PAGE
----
However, at 12 months follow-up period, the difference between the proportion of healed teeth was not significant across both groups (P = 0.08), i.e, teeth treated by CAP healed albeit taking a longer duration. This could be credited to the effective irrigation and enhanced disinfection achieved with PAD. Khademi et al. conducted an ex-vivo study to determine the instrumentation size required for the effective penetration of irrigants and elimination of debris and smear layer from the apical third of the root canals.[18] They concluded that a size 30 file was sufficient. This is achievable with CAP.

Prolonged healing process raises the possibility that the activated macrophages in the lesion may maintain their status quo long after the initial cause of their stimulation has been eliminated. The presence of these cells for extended period in tissues results in persistence of their osteoclastic and inhibition of the fibroblastic activity. This can hinder connective tissue and bone repair.[19] Curtailing the healing period can result in faster rehabilitation of the tooth with a permanent definitive prosthesis thus preventing the prolonged use of temporary restorations that may leak and allow recontamination of the obturated root canal. Hence, an enhanced rate of periapical healing is definitely desirable.

Within the limitations of the present study the obtained results sustained the hypothesis. Longitudinal studies with larger sample size are required to positively substantiate these findings and also evaluate the efficacy of ACT for re-treatment cases.


   Conclusion Top


ACT enhanced the healing kinetics. However, the long-term (12 months) radiographic outcome was similar for either technique.

Acknowledgment

The authors would like to thank the patients for participating in this study. All the materials were provided by the institution.

Financial support and sponsorship

Nil.

Conflicts of interest

There are no conflicts of interest.

 
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Murphy WK, Kaugars GE, Collet WK, Dodds RN. Healing of periapical radiolucencies after nonsurgical endodontic therapy. Oral Surg Oral Med Oral Pathol Oral Radiol Endod 1991;71:620-4.  Back to cited text no. 13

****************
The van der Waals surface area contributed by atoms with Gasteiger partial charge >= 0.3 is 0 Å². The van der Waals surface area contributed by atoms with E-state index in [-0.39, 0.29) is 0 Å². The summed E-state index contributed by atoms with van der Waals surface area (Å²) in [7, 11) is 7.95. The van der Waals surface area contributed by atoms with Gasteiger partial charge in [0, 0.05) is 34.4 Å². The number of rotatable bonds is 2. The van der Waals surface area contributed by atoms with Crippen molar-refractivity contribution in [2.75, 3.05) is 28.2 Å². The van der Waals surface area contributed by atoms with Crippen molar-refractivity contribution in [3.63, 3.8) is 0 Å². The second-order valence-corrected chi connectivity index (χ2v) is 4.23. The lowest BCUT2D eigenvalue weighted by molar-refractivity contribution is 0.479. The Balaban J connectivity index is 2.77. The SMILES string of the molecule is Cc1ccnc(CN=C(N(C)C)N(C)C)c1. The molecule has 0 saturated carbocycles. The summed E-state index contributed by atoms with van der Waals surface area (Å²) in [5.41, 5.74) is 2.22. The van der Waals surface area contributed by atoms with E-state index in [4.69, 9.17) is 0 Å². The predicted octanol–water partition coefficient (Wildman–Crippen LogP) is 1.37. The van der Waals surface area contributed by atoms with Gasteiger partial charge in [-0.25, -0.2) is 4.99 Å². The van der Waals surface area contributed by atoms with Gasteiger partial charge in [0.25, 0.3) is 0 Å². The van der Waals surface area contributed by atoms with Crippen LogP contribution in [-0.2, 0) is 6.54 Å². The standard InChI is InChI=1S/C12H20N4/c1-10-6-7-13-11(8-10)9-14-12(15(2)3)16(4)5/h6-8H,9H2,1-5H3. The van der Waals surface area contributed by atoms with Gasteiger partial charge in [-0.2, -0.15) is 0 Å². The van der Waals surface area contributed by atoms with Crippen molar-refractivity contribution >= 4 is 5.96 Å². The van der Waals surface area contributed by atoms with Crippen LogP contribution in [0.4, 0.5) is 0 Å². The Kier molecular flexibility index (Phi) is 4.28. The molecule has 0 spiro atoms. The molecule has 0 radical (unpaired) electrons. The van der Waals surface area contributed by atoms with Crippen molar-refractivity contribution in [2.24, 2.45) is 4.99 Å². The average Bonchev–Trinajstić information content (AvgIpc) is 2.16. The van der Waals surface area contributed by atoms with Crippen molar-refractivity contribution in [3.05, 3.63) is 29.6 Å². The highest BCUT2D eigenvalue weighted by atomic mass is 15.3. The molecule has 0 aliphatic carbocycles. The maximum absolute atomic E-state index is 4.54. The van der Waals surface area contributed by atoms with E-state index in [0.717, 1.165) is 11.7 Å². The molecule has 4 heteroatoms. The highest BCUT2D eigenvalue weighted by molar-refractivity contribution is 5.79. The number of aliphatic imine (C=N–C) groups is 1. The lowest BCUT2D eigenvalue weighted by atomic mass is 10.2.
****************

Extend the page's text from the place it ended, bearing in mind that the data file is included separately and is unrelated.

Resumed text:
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Orstavik D, Kerekes K, Eriksen HM. The periapical index: A scoring system for radiographic assessment of apical periodontitis. Endod Dent Traumatol 1986;2:20-34.  Back to cited text no. 14
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Ørstavik D. Radiology of apical periodontitis. Essential Endodontology: Prevention and Treatment of Apical Periodontitis. 1st ed. Oxford, UK: Blackwell Publishing Ltd.; 1998. p. 131-52.  Back to cited text no. 15
    
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Yadav SS, Shah N, Logani A. Effect of apical clearing and apical foramen widening on apical ramifications and bacterial load in root canals: An ex-vivo stereomicroscopic study. Bull Tokyo Dent Coll 2014;55:67-75.  Back to cited text no. 16
    
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Khademi A, Yazdizadeh M, Feizianfard M. Determination of the minimum instrumentation size for penetration of irrigants to the apical third of root canal systems. J Endod 2006;32:417-20.  Back to cited text no. 18
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Metzger Z, Abramovitz I. Periapical lesions of endodontic origin. In: Ingle JI, Bakland LK, Baumgartner JC, editors. Endodontics. 6th ed. Hamilton, Ontario: BC Decker Inc.; 2008. p. 494-519.  Back to cited text no. 19
    

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Correspondence Address:
Ajay Logani
Department of Conservative Dentistry and Endodontics, Centre for Dental Education and Research, All India Institute of Medical Sciences, New Delhi
India
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Source of Support: None, Conflict of Interest: None


DOI: 10.4103/0972-0707.190006